In­dia 4th high­est emit­ter of CO2


Financial Chronicle - - MISCELLANY - FC BU­REAU

As­tudy has said In­dia is the fourth high­est emit­ter of car­bon diox­ide in the world, ac­count­ing for 7 per cent of global emis­sions in 2017.

The top four emit­ters in 2017, which cov­ered 58 per cent of global emis­sions, were China (27 per cent), the US (15 per cent), the Euro­pean Union (10 per cent) and In­dia (7 per cent), ac­cord­ing to the pro­jec­tion by the Global Car­bon Project.

The rest of the world con­trib­uted 41 per cent last year, it said.

In­dia's emis­sions look set to con­tinue their strong growth by an av­er­age of 6.3 per cent in 2018, with growth across all fu­els — coal (7.1 per cent), oil (2.9 per cent) and gas (6 per cent), the study said Wed­nes­day.

The top 10 emit­ters were China, the US, the EU, In­dia, Rus­sia, Ja­pan, Ger­many, Iran, Saudi Ara­bia and South Korea.

The study also said the In­dian emis­sions were pro­jected to grow 2 per cent in 2017, com­pared to 6 per cent per year av­er­aged over the pre­vi­ous decade, due to sig­nif­i­cant gov­ern­ment in­ter­ven­tions in the econ­omy.

In In­dia, emis­sions are ex­pected to grow by a solid 6.3 per cent in 2018, pushed by strong eco­nomic growth of around 8 per cent per year.

"Coal is still the main­stay of the In­dian econ­omy, and as in China, it will be a chal­lenge for so­lar and wind to dis­place coal, given the strong growth in en­ergy use," it said.

It also said that al­though global coal use is still 3 per cent lower than its his­tor­i­cal high, it is ex­pected to grow in 2018, driven by growth in en­ergy con­sump­tion in China and In­dia.

The emis­sions in the rest of the world — re­main­ing 41 per cent of global emis­sions — are ex­pected to grow by 1.8 per cent in 2018.

This group is of mainly de­vel­op­ing coun­tries and the five coun­tries con­tribut­ing most to the growth in this group­ing in the last decade are Saudi Ara­bia, Iran, Turkey, Iraq and South Korea, the study said.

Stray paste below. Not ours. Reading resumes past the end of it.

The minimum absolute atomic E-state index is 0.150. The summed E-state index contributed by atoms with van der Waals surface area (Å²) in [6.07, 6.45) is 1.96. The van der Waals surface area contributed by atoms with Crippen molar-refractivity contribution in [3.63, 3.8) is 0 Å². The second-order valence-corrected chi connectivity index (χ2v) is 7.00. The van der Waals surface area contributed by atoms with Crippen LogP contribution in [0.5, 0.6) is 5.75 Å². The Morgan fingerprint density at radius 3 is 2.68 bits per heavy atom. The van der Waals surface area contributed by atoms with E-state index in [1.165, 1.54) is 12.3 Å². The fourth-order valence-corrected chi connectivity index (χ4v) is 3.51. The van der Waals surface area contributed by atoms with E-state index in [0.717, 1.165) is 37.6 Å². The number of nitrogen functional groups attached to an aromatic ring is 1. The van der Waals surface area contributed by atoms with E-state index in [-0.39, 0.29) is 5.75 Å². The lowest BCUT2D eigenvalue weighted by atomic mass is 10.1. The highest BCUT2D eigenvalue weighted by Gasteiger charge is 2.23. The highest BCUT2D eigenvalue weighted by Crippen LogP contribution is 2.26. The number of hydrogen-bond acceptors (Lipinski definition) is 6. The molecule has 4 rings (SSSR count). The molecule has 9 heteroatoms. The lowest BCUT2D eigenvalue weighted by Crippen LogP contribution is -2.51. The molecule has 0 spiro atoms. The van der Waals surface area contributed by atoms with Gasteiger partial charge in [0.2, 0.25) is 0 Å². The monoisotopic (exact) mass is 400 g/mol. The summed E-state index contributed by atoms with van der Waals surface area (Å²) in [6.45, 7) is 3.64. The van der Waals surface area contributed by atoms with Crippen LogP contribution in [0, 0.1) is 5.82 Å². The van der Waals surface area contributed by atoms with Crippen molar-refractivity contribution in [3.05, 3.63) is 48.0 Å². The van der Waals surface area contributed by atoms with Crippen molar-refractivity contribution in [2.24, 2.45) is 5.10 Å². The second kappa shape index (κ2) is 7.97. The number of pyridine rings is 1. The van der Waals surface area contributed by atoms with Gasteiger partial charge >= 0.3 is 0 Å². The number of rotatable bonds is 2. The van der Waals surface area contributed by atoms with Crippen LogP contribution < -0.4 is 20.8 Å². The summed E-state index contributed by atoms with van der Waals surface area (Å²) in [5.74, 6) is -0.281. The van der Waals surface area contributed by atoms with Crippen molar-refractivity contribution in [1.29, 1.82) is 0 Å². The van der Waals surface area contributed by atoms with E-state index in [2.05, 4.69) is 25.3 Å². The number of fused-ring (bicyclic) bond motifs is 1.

China, In­dia and the Euro­pean Union are set­ting the pace. These re­gions rep­re­sent 40 per cent of global car­bon emis­sions. They are set to achieve more than what they agreed to in the first round of Paris Agree­ment in 2015, it said.

Their lead­ers can step up and an­nounce even bolder pro­grammes at the UN sum­mit in Septem­ber, 2019, to re­view the com­mit­ments made dur­ing Paris Agree­ment, it said.

The study said that while China and In­dia still rely heav­ily on coal, the US and the EU are slowly de­car­bon­is­ing. In­dia can con­tinue to de­ploy so­lar farms, lever­ag­ing its lead­er­ship of the In­ter­na­tional So­lar Al­liance to dis­place coal and clean up its smog-choked cities. By 2020, In­dia can an­nounce its own fos­sil­fuel exit strat­egy and a tar­get date for its peak CO2 emis­sions, the study said.

The study warned that the global emis­sions of car­bon diox­ide from fos­sil fu­els and in­dus­try are pro­jected to rise for the sec­ond con­sec­u­tive year in 2018, by more than 2 per cent to a new record, mainly due to sus­tained growth in oil and gas use.

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